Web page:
When the NCAA men's basketball selection committee made its early bracket reveal Saturday, 21st-ranked University of Wisconsin was nowhere to be found among the 16 teams.
That wasn't a huge surprise given that UW has been taking two steps forward and one step back throughout its Big Ten Conference schedule. However, it was a wake-up call for a team that had spent much of the season in the top 10 of both the human polls and computer ratings.
But Big Ten basketball is nothing if not a land of opportunity. If you want an opportunity to show people who you really are, there is usually a chance to prove it very quickly in the strongest and deepest conference in the country.
That is especially true for UW, which began a back-loaded Big Ten stretch run with a game against Michigan, third in the NCAA's latest NET Rankings, Sunday at the Kohl Center. Also included in the six-game, end-of-the-season gauntlet are a game against Illinois, which is fourth in the NET, two against Iowa, which is eighth, and one against Purdue, which is 26th.
As they always do, the Badgers viewed that brutal stretch as an opportunity, a chance to show that they're the team everyone thought they would be when the season began, one of the nation's top teams. If they hoped to work their way onto one of the top four seed lines when the NCAA tournament field is set in a month, they had the means to do it at their disposal.
Well, the Badgers revealed themselves Sunday, just not in the way they or their fans had hoped. UW played superbly on both ends of the floor in the first half, leading by as many as 14 points, but couldn't sustain its efficiency or intensity in the second half and suffered a hard-to-stomach 67-59 loss to the Big Ten-leading Wolverines.
With the loss dropping them to 15-7 overall and 9-6 in the conference, any chance the Badgers had of winning a second consecutive Big Ten title went out the window. More important, their chances of making a long run in the NCAA tournament next month dimmed considerably. They showed against Michigan what they had shown all season, that they are simply too inconsistent to hold up for an entire game against a top-tier team.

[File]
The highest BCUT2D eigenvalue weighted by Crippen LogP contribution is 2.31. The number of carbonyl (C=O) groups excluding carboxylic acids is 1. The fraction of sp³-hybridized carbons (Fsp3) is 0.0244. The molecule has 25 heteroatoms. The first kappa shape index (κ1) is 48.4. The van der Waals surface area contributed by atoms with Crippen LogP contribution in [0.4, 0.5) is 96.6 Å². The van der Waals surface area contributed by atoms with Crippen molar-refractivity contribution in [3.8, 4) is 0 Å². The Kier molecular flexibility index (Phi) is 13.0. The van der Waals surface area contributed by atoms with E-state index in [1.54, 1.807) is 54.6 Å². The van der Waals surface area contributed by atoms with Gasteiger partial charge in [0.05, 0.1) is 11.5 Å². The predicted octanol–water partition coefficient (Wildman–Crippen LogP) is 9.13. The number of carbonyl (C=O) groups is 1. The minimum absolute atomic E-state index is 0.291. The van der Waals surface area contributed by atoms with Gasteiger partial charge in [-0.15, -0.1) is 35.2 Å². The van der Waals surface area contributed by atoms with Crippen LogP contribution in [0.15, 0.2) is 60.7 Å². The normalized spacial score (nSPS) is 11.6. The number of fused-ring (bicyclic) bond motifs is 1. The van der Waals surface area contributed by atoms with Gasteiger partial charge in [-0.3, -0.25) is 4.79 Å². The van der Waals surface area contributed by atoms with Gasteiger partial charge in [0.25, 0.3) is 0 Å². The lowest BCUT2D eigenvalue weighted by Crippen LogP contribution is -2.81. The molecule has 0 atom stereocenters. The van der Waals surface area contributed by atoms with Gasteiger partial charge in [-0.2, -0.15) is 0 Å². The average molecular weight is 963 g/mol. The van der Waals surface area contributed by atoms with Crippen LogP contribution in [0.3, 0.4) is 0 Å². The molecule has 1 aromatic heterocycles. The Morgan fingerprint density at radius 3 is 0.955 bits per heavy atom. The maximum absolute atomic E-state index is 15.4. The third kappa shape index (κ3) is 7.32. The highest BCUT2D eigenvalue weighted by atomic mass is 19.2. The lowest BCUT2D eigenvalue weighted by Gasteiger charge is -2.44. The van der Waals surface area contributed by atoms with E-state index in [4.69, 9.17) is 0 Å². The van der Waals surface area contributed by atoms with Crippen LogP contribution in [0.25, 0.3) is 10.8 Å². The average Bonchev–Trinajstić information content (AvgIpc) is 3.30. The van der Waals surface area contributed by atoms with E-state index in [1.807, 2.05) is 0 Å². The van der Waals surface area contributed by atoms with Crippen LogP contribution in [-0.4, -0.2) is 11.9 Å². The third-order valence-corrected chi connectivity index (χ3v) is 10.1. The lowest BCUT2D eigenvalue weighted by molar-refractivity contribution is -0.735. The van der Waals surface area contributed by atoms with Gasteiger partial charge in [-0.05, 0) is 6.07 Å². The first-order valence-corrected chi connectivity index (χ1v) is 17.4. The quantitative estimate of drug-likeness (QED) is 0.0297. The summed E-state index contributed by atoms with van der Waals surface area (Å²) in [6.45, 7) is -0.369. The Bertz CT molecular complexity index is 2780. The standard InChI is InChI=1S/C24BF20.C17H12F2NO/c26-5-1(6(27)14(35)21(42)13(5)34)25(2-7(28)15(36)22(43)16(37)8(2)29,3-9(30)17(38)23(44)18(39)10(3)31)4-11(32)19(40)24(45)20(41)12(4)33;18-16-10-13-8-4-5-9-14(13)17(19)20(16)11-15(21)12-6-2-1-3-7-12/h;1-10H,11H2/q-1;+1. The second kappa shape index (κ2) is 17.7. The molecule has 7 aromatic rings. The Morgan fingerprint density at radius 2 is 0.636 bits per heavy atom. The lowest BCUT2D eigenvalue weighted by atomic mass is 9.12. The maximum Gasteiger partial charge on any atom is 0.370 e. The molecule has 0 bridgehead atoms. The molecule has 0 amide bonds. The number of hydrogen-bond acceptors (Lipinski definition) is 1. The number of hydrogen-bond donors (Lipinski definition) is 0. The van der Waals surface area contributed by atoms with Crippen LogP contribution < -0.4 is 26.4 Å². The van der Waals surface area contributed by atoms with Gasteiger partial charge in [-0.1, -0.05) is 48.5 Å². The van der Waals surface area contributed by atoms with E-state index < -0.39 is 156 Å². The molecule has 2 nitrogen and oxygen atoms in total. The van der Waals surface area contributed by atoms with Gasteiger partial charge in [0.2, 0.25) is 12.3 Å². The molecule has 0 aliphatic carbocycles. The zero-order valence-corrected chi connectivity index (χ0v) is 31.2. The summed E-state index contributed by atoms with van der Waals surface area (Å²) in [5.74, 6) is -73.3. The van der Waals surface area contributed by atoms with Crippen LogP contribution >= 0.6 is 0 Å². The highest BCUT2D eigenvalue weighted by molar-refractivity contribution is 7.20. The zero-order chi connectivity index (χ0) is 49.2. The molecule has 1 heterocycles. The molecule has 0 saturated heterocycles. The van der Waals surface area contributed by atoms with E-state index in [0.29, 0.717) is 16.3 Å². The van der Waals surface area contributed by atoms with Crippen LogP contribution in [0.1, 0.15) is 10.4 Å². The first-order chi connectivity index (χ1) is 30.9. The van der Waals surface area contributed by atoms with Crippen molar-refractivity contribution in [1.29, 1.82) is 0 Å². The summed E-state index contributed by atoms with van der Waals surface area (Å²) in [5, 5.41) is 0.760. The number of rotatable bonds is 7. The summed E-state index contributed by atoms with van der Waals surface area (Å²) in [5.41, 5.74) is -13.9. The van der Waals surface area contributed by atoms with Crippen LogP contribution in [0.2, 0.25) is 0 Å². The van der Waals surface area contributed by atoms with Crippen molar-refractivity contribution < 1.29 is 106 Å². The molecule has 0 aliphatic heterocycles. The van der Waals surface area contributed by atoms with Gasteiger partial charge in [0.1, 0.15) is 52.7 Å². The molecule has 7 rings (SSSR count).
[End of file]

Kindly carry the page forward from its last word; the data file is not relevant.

"That's a really, really good team and you've got to play the full 40 minutes against really good teams," coach Greg Gard said. "We're not at the point where we're doing that."
They haven't been at that point since the Big Ten season began. They are 0-4 against the best of the best, with two losses to Michigan, one to Illinois and one to Ohio State, which is seventh in the NET. Their only win over a team with a NET ranking better than 29 was against Loyola of Chicago (10th) in a hastily arranged non-conference game.
UW is close. It can hold its own against the top teams for long stretches. But whether those teams are more talented, more physical, more together or all of the above, the Badgers can't match up for 40 minutes when push comes to shove. Indeed, when Michigan pushed Sunday, UW didn't push back. At least not hard enough.
"We showed them first off that we can do it, that we can be a really, really special team," guard D'Mitrik Trice said. "We've just got to continue to put up a full 40 minutes. It can't be 35, it can't be 38, it's got to be a full 40 against these really good teams, these top-tier teams. If we want to be considered one of the best in the country, we've got to continue to work and continue to compete through the whole 40 minutes of the game."
For 20 minutes Sunday, UW did almost everything it set out to do. It snapped out of its 3-point shooting slump by going 5-for-7, its tenacious team defense kept Michigan from getting to the rim and it took a 12-point halftime lead over a Wolverines team that is now 14-1 overall and 9-1 in the Big Ten.
In the second half, however, Michigan turned up its aggressiveness on defense and grabbed key offensive rebounds and turned them into points. Offensively, UW hit a wall — it shot only 1-for-12 from 3 and had six costly turnovers in the half — and only freshman Jonathan Davis was able to consistently make plays against Michigan's aggressive defense.
"What we did in the first half is what we wanted to do in the second half, but that's what they did to us," forward Aleem Ford said. "They put us on our heels and made us uncomfortable on the offensive end and they were able to get comfortable on the offensive end themselves. So it's just putting together a complete 40 minutes and when they punch us to punch back. The second half today we didn't do really a good job with that and just being the aggressor."
Losing a game they had under control was what made the loss to Michigan so telling and, for the Badgers, so painful.
"Obviously, we don't want to take any (losses)," Trice said. "But this one, where we did lead for most of the game, definitely hurts. We're definitely going to watch the film and figure out what went wrong, especially in the second half. We've still got a lot of opportunities here in the second half of the season and really in these last five games. We've got a lot of top-tier teams, so we can't hang our heads for too long. Just get back and get better and be ready to attack the next day."
The Badgers have been saying that for months. Now time is running out.
Photos: Badgers struggle in second half as Wolverines storm back